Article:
Since the official figures were probably flawed regarding the size of the crowd (15,000–20,000), the number of rounds fired and the period of shooting, the Indian National Congress instituted a separate inquiry of its own, with conclusions that differed considerably from the Government's inquiry. The casualty number quoted by the Congress was more than 1,500, with approximately 1,000 being killed.The Government tried to suppress information of the massacre, but news spread in India and widespread outrage ensued; details of the massacre did not become known in Britain until December 1919.

Banana massacre

The Banana massacre was a massacre of workers for the United Fruit Company that occurred on December 6, 1928 in the town of Ciénaga near Santa Marta, Colombia. After U.S. officials in Colombia, along with United Fruit representatives, portrayed the worker's strike as "communist" with "subversive tendency", in telegrams to the U.S. Secretary of State, the government of the United States of America threatened to invade with the U.S. Marine Corps if the Colombian government did not act to protect United Fruit’s interests. An unknown number of workers died after the conservative government of Miguel Méndez sent the Colombian army to end a union strike for better working conditions.

Gabriel García Márquez depicted a fictional version of the massacre in his novel One Hundred Years of Solitude, as did Álvaro Cepeda Samudio in his La Casa Grande.An army regiment from Bogotá was dispatched by the government to deal with the strikers, which it deemed to be subversive. Whether these troops were sent in at the behest of the United Fruit Company did not clearly emerge.

The troops set up their machine guns on the roofs of the low buildings at the corners of the main square, closed off the access streets,[5] and after a five-minute warning opened fire into a dense Sunday crowd of workers and their wives and children who had gathered, after Sunday Mass,[5] to wait for an anticipated address from the governor.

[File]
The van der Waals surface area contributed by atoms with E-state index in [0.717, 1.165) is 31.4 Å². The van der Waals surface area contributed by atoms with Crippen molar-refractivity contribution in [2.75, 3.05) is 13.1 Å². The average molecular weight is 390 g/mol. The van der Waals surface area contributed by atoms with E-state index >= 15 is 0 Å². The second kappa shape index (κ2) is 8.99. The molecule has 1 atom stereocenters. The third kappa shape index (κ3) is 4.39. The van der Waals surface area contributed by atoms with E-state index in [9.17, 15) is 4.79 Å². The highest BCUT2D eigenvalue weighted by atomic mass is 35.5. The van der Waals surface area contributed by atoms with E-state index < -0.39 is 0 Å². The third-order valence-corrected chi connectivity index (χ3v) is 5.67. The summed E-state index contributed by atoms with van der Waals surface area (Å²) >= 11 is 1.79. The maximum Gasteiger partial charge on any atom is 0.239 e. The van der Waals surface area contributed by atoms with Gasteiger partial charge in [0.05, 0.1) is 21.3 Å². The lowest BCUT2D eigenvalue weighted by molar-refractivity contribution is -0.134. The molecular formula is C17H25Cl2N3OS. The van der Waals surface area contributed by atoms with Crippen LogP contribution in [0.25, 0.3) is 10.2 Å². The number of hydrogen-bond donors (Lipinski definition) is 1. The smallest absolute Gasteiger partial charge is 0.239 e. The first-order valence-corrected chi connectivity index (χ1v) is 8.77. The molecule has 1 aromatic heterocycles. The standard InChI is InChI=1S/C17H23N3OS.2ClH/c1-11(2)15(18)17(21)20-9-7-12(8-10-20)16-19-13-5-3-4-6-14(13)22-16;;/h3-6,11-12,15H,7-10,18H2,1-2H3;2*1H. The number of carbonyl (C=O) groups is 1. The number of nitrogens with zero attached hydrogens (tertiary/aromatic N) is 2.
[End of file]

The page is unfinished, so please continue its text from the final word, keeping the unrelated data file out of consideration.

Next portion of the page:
General Cortés Vargas, who commanded the troops during the massacre, took responsibility for 47 casualties. In reality, the exact number of casualties has never been confirmed. Herrera Soto, co-author of a comprehensive and detailed study of the 1928 strike, has put together various estimates given by contemporaries and historians, ranging from 47 to as high as 2,000. Survivors, popular oral histories and written documents give figures 800-3000 killed, adding that the killers threw them into the sea.

Among the survivors was Luis Vicente Gámez, later a famous local figure, who survived by hiding under a bridge for three days. Every year after the massacre he delivered a memorial service over the radio.Another version by official Jose Gregorio Guerrero said that the number of dead was nine: eight civilians and one soldier. Guerrero added that Jorge Eliécer Gaitán had exaggerated the number of deaths.

Nanking Massacre

The Nanking Massacre or Nanjing Massacre, also known as the Rape of Nanking or Rape of Nanjing, was an episode during the Second Sino-Japanese War of mass murder and mass rape by Japanese troops against the residents of Nanjing (then spelled Nanking), then capital of the Republic of China. The massacre occurred over six weeks starting December 13, 1937, the day that the Japanese captured Nanjing. During this period, soldiers of the Imperial Japanese Army murdered Chinese civilians and disarmed combatants numbering an estimated 40,000 to over 300,000, and perpetrated widespread rape and looting.

Several key perpetrators were tried and found guilty at the International Military Tribunal for the Far East and the Nanjing War Crimes Tribunal, and were executed. A key perpetrator, Prince Asaka of the Imperial Family, escaped prosecution by having earlier been granted immunity by the Allies.

Since most Japanese military records on the killings were kept secret or destroyed shortly after the surrender of Japan in 1945, historians have not been able to accurately estimate the death toll of the massacre. The International Military Tribunal for the Far East in Tokyo estimated in 1946 that over 200,000 Chinese were killed in the incident. China's official estimate is more than 300,000 dead based on the evaluation of the Nanjing War Crimes Tribunal in 1947. The death toll has been actively contested among scholars since the 1980s.

The event remains a contentious political issue, as aspects of it have been disputed by historical negationists and Japanese nationalists, who assert that the massacre has been either exaggerated or fabricated for propaganda purposes. The controversy surrounding the massacre remains a stumbling block in Sino-Japanese relations and in Japanese relations with other Asia-Pacific nations, such as South Korea and the Philippines.